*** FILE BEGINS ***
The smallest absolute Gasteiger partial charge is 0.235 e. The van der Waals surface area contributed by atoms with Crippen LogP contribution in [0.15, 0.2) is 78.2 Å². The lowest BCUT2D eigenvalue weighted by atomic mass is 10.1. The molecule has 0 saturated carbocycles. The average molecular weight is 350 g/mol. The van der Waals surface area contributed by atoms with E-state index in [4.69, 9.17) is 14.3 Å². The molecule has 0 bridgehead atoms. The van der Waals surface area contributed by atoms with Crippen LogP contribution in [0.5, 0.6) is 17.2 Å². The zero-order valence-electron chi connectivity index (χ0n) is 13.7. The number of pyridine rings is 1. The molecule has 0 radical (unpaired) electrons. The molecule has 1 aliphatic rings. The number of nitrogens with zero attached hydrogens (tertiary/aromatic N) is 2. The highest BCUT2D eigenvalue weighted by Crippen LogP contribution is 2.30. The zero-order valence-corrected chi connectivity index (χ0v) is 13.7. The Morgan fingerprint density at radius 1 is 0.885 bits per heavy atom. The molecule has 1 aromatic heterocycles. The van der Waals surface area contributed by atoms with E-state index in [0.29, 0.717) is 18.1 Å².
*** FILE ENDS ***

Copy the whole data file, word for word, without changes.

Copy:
The smallest absolute Gasteiger partial charge is 0.235 e. The van der Waals surface area contributed by atoms with Crippen LogP contribution in [0.15, 0.2) is 78.2 Å². The lowest BCUT2D eigenvalue weighted by atomic mass is 10.1. The molecule has 0 saturated carbocycles. The average molecular weight is 350 g/mol. The van der Waals surface area contributed by atoms with E-state index in [4.69, 9.17) is 14.3 Å². The molecule has 0 bridgehead atoms. The van der Waals surface area contributed by atoms with Crippen LogP contribution in [0.5, 0.6) is 17.2 Å². The zero-order valence-electron chi connectivity index (χ0n) is 13.7. The number of pyridine rings is 1. The molecule has 0 radical (unpaired) electrons. The molecule has 1 aliphatic rings. The number of nitrogens with zero attached hydrogens (tertiary/aromatic N) is 2. The highest BCUT2D eigenvalue weighted by Crippen LogP contribution is 2.30. The zero-order valence-corrected chi connectivity index (χ0v) is 13.7. The Morgan fingerprint density at radius 1 is 0.885 bits per heavy atom. The molecule has 1 aromatic heterocycles. The van der Waals surface area contributed by atoms with E-state index in [0.29, 0.717) is 18.1 Å².